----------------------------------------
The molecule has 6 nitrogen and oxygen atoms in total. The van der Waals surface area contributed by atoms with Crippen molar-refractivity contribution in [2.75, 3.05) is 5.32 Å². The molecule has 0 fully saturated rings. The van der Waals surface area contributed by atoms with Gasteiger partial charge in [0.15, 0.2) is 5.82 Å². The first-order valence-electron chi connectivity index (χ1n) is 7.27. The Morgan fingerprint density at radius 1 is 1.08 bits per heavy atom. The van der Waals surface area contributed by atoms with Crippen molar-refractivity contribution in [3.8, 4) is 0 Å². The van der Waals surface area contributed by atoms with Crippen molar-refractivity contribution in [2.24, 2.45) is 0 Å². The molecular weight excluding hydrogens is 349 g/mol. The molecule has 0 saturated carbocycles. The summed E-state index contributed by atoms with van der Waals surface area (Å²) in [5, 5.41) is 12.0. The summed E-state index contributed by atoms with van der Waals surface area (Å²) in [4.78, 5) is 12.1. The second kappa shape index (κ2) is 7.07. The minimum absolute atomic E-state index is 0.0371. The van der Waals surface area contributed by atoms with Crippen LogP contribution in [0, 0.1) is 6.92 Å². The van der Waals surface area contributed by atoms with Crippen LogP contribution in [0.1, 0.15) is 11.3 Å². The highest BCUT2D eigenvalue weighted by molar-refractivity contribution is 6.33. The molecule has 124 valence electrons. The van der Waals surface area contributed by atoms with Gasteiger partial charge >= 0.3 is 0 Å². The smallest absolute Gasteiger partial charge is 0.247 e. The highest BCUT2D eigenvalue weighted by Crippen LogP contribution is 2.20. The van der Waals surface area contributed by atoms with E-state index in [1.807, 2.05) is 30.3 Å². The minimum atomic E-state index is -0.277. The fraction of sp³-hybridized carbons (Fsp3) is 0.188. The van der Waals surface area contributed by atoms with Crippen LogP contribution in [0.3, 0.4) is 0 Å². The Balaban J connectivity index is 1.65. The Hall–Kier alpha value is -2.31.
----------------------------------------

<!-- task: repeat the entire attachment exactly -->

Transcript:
The molecule has 6 nitrogen and oxygen atoms in total. The van der Waals surface area contributed by atoms with Crippen molar-refractivity contribution in [2.75, 3.05) is 5.32 Å². The molecule has 0 fully saturated rings. The van der Waals surface area contributed by atoms with Gasteiger partial charge in [0.15, 0.2) is 5.82 Å². The first-order valence-electron chi connectivity index (χ1n) is 7.27. The Morgan fingerprint density at radius 1 is 1.08 bits per heavy atom. The van der Waals surface area contributed by atoms with Crippen molar-refractivity contribution in [3.8, 4) is 0 Å². The van der Waals surface area contributed by atoms with Crippen molar-refractivity contribution in [2.24, 2.45) is 0 Å². The molecular weight excluding hydrogens is 349 g/mol. The molecule has 0 saturated carbocycles. The summed E-state index contributed by atoms with van der Waals surface area (Å²) in [5, 5.41) is 12.0. The summed E-state index contributed by atoms with van der Waals surface area (Å²) in [4.78, 5) is 12.1. The second kappa shape index (κ2) is 7.07. The minimum absolute atomic E-state index is 0.0371. The van der Waals surface area contributed by atoms with Crippen LogP contribution in [0, 0.1) is 6.92 Å². The van der Waals surface area contributed by atoms with Crippen LogP contribution in [0.1, 0.15) is 11.3 Å². The highest BCUT2D eigenvalue weighted by molar-refractivity contribution is 6.33. The molecule has 124 valence electrons. The van der Waals surface area contributed by atoms with Gasteiger partial charge >= 0.3 is 0 Å². The smallest absolute Gasteiger partial charge is 0.247 e. The highest BCUT2D eigenvalue weighted by Crippen LogP contribution is 2.20. The van der Waals surface area contributed by atoms with E-state index in [1.807, 2.05) is 30.3 Å². The minimum atomic E-state index is -0.277. The fraction of sp³-hybridized carbons (Fsp3) is 0.188. The van der Waals surface area contributed by atoms with Crippen LogP contribution in [0.3, 0.4) is 0 Å². The Balaban J connectivity index is 1.65. The Hall–Kier alpha value is -2.31.